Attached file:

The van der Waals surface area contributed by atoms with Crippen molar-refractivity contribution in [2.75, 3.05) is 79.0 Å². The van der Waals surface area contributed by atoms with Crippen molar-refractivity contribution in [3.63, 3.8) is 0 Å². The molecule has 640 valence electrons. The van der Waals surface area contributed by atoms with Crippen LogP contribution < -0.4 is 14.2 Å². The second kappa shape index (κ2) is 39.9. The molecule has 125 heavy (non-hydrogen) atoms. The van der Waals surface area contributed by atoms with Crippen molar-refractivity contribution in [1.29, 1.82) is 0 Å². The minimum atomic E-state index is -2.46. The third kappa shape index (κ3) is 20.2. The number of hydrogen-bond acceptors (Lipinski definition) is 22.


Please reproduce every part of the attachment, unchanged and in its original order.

The van der Waals surface area contributed by atoms with Crippen molar-refractivity contribution in [2.75, 3.05) is 79.0 Å². The van der Waals surface area contributed by atoms with Crippen molar-refractivity contribution in [3.63, 3.8) is 0 Å². The molecule has 640 valence electrons. The van der Waals surface area contributed by atoms with Crippen LogP contribution < -0.4 is 14.2 Å². The second kappa shape index (κ2) is 39.9. The molecule has 125 heavy (non-hydrogen) atoms. The van der Waals surface area contributed by atoms with Crippen molar-refractivity contribution in [1.29, 1.82) is 0 Å². The minimum atomic E-state index is -2.46. The third kappa shape index (κ3) is 20.2. The number of hydrogen-bond acceptors (Lipinski definition) is 22.